Posters-Accepted Abstracts: J Vaccines Vaccin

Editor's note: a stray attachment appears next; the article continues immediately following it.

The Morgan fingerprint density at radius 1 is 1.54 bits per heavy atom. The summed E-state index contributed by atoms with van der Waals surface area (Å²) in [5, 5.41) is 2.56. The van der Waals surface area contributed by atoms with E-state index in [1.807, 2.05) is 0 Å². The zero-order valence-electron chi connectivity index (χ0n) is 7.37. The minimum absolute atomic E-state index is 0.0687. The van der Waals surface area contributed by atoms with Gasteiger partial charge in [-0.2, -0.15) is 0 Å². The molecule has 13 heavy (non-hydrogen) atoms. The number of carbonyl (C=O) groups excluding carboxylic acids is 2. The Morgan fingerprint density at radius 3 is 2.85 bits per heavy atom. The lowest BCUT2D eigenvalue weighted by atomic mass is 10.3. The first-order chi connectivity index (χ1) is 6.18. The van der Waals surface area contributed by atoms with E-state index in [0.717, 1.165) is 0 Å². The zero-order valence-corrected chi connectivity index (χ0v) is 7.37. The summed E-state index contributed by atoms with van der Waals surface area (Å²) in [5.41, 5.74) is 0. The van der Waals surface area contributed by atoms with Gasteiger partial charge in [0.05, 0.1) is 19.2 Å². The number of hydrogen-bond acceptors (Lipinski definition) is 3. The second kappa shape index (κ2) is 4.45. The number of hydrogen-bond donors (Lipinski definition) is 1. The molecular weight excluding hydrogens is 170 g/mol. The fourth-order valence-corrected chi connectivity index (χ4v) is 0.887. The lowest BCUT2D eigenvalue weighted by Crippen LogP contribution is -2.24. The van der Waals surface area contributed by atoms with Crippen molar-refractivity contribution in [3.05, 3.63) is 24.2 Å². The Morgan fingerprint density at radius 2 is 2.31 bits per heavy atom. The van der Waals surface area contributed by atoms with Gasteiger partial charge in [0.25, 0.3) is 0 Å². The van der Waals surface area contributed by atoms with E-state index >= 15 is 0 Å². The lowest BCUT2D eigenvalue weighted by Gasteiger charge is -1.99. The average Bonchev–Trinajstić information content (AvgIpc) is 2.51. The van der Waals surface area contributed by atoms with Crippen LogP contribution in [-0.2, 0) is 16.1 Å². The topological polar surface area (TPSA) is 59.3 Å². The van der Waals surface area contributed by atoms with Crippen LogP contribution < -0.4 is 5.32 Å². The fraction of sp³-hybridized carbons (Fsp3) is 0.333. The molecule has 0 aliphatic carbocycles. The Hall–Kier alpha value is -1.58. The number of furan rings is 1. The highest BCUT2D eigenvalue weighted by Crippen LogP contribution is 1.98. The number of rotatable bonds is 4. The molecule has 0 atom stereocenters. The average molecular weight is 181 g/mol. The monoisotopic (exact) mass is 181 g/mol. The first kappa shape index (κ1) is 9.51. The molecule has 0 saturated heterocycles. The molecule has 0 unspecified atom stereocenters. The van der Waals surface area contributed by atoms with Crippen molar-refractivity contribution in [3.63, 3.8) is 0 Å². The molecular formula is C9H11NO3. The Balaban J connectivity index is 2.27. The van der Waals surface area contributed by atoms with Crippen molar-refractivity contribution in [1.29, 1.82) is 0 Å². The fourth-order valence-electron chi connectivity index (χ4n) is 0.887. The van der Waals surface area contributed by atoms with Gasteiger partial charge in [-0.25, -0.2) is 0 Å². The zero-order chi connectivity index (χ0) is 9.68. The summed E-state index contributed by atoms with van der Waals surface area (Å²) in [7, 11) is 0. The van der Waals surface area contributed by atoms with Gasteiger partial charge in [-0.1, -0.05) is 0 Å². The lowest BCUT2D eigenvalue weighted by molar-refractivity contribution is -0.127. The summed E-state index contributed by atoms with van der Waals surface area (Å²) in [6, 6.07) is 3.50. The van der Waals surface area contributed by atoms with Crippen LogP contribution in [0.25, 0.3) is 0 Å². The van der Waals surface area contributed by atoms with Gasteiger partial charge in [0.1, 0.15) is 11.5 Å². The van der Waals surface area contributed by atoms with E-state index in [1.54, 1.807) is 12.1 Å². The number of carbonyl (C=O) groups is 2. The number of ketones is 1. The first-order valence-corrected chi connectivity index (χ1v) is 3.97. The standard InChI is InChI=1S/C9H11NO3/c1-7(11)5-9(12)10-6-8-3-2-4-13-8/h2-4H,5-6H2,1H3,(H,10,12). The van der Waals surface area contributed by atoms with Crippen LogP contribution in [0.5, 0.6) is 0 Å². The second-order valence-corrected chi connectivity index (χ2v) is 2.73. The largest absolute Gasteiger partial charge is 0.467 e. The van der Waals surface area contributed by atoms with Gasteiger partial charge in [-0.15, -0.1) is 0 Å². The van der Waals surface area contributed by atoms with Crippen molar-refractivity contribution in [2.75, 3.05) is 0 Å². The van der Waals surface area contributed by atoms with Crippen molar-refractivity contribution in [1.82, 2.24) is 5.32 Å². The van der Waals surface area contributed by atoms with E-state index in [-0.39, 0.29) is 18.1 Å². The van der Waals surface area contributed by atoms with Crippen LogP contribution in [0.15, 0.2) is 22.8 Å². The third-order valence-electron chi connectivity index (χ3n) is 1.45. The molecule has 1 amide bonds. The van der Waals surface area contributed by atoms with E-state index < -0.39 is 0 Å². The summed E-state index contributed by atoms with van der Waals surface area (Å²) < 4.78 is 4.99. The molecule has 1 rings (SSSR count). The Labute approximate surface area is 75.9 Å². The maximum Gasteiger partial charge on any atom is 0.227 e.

Background: Immunization remains one of the most important public health interventions and cost effective strategies to reduce child mortality and morbidity associated with infectious diseases. It is estimated to avert between 2 and 3 million deaths each year worldwide. The objective of this study was to assess complete immunization coverage and its associated factors among children aged 12 to 23 months in Sinana district, Bale Zone, Southeast Ethiopia. Methods: A cross-sectional community based survey was conducted in Sinana district from December 2012 to January 2013. A modified World Health Organization-Expanded Program on Immunization cluster sampling methods were used for household selection. A total 591 children aged 12 to 23 months and their mothers or caregivers were included in the study. Data were collected by using a pre-tested, interviewer administered questionnaire. Bivariate analysis was employed to identify factors associated with full immunization coverage and multiple logistic regression analysis was performed for those factors that showed statistically significant association in bivariate analysis and investigate independent predictors by controlling for possible confounders and significances of all tests were decided at p-value of 0.05. Results: More than three fourth (76.8%) of the children aged 12 to 23 months were fully vaccinated by card plus history. Factors significantly associated with full immunization were antenatal care follow up (AOR=3.7; 95% CI: 2.3, 5.9), being a farmer (AOR=1.9; 95% CI: 1.1, 3.1), being father with secondary and above educational level (AOR=3.1; 95% CI: 1.3, 7.4), having household family income greater than 1000 ETB or 52 USD (AOR= 3.2; 95% CI: 1.4, 7.4), those whose average walking time from home to health facilities is less than an hour (AOR=3.1; 95% CI: 1.5, 6.3), those who had ever discussed about immunization with health extension workers (AOR=2.4, 95% CI: 1.3, 4.2) and mothers? with sufficient knowledge on immunization (AOR=2.5; 95% CI: 1.5, 4.2). Conclusions: Even though, immunization coverage of children in Sinana district gets improvement over national coverage, yet it is below governmental plan to increase the coverage i.e. 90%. Maternal health care utilization and knowledge of mother about vaccine and vaccine preventable diseases are the main factors associated with complete immunization coverage. It is vital that local programmatic intervention should be strengthened to upgrade awareness of the community on the importance of immunization, antenatal care and working on advancing economic status of community is the way to optimize children?s immunization coverage.